Today, it's a third of our 4% organic EBITDA growth. In five years’ time it'll be that much bigger proportion. So, the thing I would say is in the next 10 years, the Iron Mountain financial model is rock solid. In other words, is there a risk to that 4% EBITDA growth? I don't see how, even in the scenario that I gave you, which I don't think anyone thinks that we're going to track, even if people who are bear on Iron Mountain's traditional business model, I don't think any of them going to say, we're going to stay at COVID activity levels forever.
People will debate: will you bounce back to the way you were before or whatever, but let's not even have that debate. Let's just say it stays at that level. Can our financial business model handle that drag, that continues to drive 4% plus organic EBITDA growth? - before you add Summit on top. So my view is that the financial model's rock solid - people might not like what we do. The fact that it's not as sexy as selling phones or IT equipment, but it's pretty good.
And the whole time that financial beast gives us two other things. One is the cross-selling opportunity. So before we got on the call, we were talking about this President and Chief Operating Officer of a large global bank. And we do both data centers for them, and boxes. And at one point, I was speaking to him during the depths of the crisis - this was back in March or April - and he was like, laughing.
He goes, “I see four of your boxes sitting in the corner of my office.” Part of the reason why we have the data center business is because the trust that we built with them over decades on being a reliable partner for things that - we don't know what's in the box, but it's super important to them. Whether it's for litigation or for customer reach.
And then on the other side is the financial aspect. It's a 75% gross margin business. So every morning I get up and put my feet on the floor, there's a pile of quarters there. Because each of these boxes gets about a quarter a month and there's a pile of them sitting there at my feet. And I didn't do anything except snore all night.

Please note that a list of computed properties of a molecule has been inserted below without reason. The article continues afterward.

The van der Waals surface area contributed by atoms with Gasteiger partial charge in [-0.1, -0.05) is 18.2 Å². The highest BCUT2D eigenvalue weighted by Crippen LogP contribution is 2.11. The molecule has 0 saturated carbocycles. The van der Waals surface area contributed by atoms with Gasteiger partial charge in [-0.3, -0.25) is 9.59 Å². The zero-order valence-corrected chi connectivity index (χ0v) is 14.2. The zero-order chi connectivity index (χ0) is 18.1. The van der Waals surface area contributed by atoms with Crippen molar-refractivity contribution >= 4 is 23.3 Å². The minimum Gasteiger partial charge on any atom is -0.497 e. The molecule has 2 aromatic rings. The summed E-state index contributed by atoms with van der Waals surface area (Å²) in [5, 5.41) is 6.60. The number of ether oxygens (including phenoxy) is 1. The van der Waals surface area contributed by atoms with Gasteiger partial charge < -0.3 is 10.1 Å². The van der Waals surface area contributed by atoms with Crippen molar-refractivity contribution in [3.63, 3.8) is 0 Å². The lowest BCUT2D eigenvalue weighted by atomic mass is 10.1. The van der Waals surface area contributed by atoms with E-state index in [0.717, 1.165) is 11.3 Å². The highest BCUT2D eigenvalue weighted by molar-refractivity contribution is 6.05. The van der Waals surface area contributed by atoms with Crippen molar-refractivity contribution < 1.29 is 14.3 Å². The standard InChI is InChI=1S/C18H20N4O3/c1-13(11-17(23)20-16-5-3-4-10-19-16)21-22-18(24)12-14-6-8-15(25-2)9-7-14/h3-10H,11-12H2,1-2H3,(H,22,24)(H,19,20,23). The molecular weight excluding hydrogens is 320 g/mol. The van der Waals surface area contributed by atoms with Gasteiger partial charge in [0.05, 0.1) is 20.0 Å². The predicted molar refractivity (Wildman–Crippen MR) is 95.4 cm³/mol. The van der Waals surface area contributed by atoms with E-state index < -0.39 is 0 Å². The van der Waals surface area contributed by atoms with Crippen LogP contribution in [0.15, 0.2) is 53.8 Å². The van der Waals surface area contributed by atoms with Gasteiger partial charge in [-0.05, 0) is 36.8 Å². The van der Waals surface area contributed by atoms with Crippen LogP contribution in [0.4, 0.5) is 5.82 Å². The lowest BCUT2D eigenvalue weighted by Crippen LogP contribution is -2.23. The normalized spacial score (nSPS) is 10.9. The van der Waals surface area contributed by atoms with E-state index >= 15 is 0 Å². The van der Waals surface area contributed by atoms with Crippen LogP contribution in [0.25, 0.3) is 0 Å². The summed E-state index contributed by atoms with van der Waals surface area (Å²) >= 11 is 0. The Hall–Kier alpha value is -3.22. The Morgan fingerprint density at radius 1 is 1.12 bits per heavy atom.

And that gives us money, if you think about from a data center standpoint, where we have an advantage, versus some of our peers that are more, longer-established in the data center - is we have that customer relationship. And we have a mature business that throws off quarters like a laundromat - that I can then actually not only pay the dividend, but redeploy in the data center business, because the data center business is a capital hungry business. So to me, look - I'm vested in the business. I'm not a big shareholder, but I'm as big as I can afford to be. And my kids and my wife are counting on me. But there's a lot of value to be unleashed, just executing what we have in front of us.
BRAD THOMAS: Well I'm a shareholder too - not huge, but my kids and my wife are also counting on you as well, Bill.
And last question: we've seen a lot of interesting things going on in the Mall sector. Specifically, in the Mall REIT space. A number of these companies - and actually in the Prison sector, more recently, where CoreCivic (CXW) is moving back - they went from C Corp to REIT - now they're going back to C Corp. Now Iron Mountain started out as a C Corp, and then converted to a REIT with the private letter ruling allowing the business model to really be the racking system - is really what I'm referring to, to be a REIT.